Imagine starting a job and being told that, because you’re female, you’ll have to wear a skirt or dress to work, no trousers.

You’d be horrified, wouldn’t you? Well right now, thousands of females are facing that exact thing every day, in our school system.

Some schools across Australia still have uniform policies that prohibit girls from wearing shorts or pants to school. It’s 2017. Flight attendants don’t even have to wear skirts and dresses anymore. Why do girls have to wear a skirt or dress to school if they don’t want to?

A lack of choice

While many schools do offer girls a choice, far too many schools are lagging behind, providing a lack of suitable options. Some schools restrict shorts to sports days or turn a blind eye to bike shorts being worn under dresses, instead of addressing the underlying problem. Others provide pants for winter but not shorts for summer.

Sure, some girls like wearing a dress. For others though, it’s a real problem. They feel restricted in what they can do, and self-conscious about accidentally showing their underwear. In winter, skirts often aren’t warm enough and in summer, sweaty legs can chafe under a dress.

Uniform options matter

Most jurisdictions have policies in place that state school uniforms must comply with anti-discrimination legislation, take into account the diverse nature of the student population and be decided through consultation with the school community. Despite this, getting a school to provide appropriate options for girls is not always easy.

Ever been to a P&C meeting? All over Australia, parents have stories of trying to get their daughter’s school to provide equitable uniform options, only to be told no, or worse, face ostracism and harassment for daring to speak out about this discrimination.

Simone’s experience

Victorian mother Simone Cariss decided to take action after her young daughter asked to wear pants to school. She wanted to be comfortable and play soccer with her male friends. “My daughter asked me why she couldn’t wear pants, and I realised the only answer was because she was a girl,” Simone explains. “I knew then that I had to act, because it goes against everything I’m trying to teach my daughter about equality”.

Simone approached the school and outlined why it was important for girls to have the option to wear pants. The school said no. But Simone wouldn’t take no for an answer. She created a petition, appealing to policy makers to create legislation that requires all schools to provide uniform options for all students that don’t discriminate based on gender. To date, the petition has over 19,000 signatures, and her daughter’s school has changed its policy to include pants for girls.

Amanda’s experience

Further north in Queensland, Amanda Mergler was experiencing similar problems. Amanda joined the P&C of her son’s school, where her daughter would also attend in the future, and immediately brought up the issue of the girls’ uniform not including shorts and a shirt. Thinking that this oversight would be quickly rectified, she was shocked to discover that there was little if any support for a change within the P&C or school management. Despite a survey being undertaken, which showed that 51% of girls disliked the dress and 81% of girls would wear shorts/skorts if given the option, the school decided not to make any changes.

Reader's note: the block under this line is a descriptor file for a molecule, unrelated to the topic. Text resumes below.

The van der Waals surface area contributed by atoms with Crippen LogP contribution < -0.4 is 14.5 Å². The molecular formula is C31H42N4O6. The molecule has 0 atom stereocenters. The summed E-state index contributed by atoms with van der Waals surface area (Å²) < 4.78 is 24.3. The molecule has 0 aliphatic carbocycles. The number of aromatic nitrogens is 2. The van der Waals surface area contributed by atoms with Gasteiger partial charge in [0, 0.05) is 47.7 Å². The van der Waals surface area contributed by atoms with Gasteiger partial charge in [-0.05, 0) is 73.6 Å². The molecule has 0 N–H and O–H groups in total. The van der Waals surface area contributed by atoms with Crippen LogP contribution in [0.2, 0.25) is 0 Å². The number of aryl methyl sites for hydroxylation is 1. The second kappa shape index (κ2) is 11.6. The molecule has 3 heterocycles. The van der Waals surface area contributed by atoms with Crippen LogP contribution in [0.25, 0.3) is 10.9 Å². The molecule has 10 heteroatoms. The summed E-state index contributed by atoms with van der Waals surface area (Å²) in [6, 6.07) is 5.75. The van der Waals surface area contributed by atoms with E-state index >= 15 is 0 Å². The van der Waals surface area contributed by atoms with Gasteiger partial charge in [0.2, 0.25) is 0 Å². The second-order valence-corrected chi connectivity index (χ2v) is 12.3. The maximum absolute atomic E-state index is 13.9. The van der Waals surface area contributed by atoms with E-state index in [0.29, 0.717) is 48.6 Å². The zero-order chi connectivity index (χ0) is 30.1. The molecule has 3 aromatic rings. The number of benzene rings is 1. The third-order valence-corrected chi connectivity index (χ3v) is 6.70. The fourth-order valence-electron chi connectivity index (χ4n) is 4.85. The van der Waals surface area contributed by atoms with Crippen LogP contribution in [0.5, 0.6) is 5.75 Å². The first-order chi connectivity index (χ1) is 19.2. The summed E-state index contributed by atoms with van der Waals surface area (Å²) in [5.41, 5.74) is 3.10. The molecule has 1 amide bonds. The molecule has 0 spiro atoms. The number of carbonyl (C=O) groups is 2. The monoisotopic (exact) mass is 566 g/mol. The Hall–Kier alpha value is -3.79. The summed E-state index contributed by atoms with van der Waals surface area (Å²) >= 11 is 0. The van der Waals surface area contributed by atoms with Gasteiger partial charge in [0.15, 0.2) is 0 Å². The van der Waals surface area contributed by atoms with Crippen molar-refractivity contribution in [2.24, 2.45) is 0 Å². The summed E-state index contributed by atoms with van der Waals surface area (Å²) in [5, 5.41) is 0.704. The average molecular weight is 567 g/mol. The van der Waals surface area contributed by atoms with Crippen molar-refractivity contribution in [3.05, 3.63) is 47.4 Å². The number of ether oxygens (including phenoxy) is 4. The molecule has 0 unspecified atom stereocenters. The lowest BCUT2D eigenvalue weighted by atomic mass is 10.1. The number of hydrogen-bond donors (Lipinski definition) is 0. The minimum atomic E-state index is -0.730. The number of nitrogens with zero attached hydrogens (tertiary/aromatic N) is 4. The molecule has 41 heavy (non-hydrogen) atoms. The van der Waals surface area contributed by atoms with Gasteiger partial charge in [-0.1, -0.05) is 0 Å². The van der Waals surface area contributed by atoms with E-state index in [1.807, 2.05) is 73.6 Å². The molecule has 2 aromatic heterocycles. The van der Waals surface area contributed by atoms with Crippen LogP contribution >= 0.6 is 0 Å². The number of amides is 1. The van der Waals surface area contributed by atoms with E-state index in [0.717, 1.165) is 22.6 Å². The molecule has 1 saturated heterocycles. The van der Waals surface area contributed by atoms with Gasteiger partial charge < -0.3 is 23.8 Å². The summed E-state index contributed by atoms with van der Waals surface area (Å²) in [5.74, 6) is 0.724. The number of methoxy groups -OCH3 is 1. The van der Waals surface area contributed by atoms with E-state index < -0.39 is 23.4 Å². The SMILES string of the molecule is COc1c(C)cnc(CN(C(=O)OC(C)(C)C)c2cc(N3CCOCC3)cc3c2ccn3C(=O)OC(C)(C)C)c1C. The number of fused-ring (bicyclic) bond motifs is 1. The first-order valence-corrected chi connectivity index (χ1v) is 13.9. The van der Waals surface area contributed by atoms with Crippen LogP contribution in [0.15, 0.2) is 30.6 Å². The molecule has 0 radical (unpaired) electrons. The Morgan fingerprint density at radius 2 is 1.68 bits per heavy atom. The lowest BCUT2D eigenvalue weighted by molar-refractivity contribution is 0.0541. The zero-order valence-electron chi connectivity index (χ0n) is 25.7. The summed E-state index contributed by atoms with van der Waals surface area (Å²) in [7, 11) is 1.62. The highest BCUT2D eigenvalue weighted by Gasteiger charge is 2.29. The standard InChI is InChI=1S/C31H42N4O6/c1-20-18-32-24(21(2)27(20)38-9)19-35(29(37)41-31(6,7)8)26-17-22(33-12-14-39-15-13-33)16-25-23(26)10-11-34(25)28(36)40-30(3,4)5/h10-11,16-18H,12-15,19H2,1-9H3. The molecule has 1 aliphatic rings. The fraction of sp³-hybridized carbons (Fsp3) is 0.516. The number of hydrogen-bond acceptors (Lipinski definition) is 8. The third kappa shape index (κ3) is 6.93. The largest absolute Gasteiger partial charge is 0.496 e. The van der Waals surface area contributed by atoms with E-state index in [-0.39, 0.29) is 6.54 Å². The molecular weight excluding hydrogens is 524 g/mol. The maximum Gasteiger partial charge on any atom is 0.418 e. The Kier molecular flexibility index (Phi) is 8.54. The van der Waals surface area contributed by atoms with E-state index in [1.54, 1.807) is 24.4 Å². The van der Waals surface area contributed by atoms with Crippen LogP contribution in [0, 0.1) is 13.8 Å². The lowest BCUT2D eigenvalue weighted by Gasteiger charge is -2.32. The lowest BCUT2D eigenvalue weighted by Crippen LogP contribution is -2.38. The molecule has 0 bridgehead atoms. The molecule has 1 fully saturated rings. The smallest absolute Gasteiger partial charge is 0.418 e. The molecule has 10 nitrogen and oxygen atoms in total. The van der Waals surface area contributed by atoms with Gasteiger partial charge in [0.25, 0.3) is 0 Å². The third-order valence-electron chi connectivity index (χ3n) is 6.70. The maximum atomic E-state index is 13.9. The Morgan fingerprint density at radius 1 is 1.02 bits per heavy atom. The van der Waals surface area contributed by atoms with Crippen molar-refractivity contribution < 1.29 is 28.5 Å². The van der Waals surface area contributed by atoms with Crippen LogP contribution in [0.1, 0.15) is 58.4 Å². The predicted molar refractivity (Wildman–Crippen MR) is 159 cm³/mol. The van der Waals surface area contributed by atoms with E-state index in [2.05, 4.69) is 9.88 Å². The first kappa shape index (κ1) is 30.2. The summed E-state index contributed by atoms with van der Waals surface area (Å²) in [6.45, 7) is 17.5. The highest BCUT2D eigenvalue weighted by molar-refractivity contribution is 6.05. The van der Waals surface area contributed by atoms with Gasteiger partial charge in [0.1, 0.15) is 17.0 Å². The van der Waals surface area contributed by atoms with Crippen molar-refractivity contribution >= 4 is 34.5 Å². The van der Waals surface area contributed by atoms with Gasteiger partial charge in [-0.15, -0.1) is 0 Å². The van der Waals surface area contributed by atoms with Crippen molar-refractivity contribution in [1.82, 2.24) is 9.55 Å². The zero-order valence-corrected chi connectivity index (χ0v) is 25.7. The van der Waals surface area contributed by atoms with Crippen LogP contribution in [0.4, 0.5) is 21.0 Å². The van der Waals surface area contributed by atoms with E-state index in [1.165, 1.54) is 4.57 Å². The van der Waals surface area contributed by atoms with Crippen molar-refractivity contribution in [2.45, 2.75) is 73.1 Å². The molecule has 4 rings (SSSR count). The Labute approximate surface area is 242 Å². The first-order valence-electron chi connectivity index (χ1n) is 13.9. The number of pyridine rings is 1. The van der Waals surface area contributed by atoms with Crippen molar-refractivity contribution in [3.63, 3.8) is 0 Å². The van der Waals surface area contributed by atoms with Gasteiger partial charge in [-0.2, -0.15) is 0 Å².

“I was frustrated and angry,” said Amanda. “After continuing to campaign with research and statistics at P&C meetings, the P&C President removed me from the agenda and the Principal told me he refused to discuss the uniform anymore. It was completely unacceptable.”

Amanda did have a small win. After contacting the Department of Education and Training, the school was required to make a change, but it was short lived. “Rather than provide a suitable option for girls, the school just took the words ‘boy’ and ‘girl’ off their uniform list, meaning girls could in theory wear the boys’ uniform,” Amanda explains.

Amanda’s attempts to promote this change to the school community via social media were thwarted, when the P&C President removed her posts and blocked her from the parents’ Facebook page. “When my daughter started school, she wore the boys’ uniform, and on the second day she was stopped from using the toilet by an older girl who told her she had to use the boys’ toilet because she was wearing the boys’ uniform,” said Amanda. This was the final straw for Amanda and her family, and she withdrew her children from the school.

The Girls’ Uniform Agenda

Through their shared experiences, Amanda and Simone connected online and decided to create an advocacy and action group to address this issue, Girls’ Uniform Agenda. Girls’ Uniform Agenda aims to support students and parents in their efforts to change their school’s uniform policy, and to campaign for legislation to mandate appropriate shorts and pants options for all students, at all schools, every day.

The wearing of dresses and skirts is no longer an expectation of women in society – so why do we continue to force this archaic stereotype on girls in school?

If you want to find out more, or if you need support to create positive change for girls at your school, visit Girls’ Uniform Agenda or check out the Facebook book


Alison is a freelance writer and communication strategist whose experience as a mother to her six-year-old son and four-year-old daughter inspires her to share stories with other parents, to hopefully help everyone make it out the other side with their sanity intact! Alison lives in Sydney with her husband and kids in a half-finished dream house she hopes will be completed before the kids move out, and spends her spare time scouring Pinterest for design ideas, searching Gumtree for second-hand furniture and sweeping the never ending dust off the floor.

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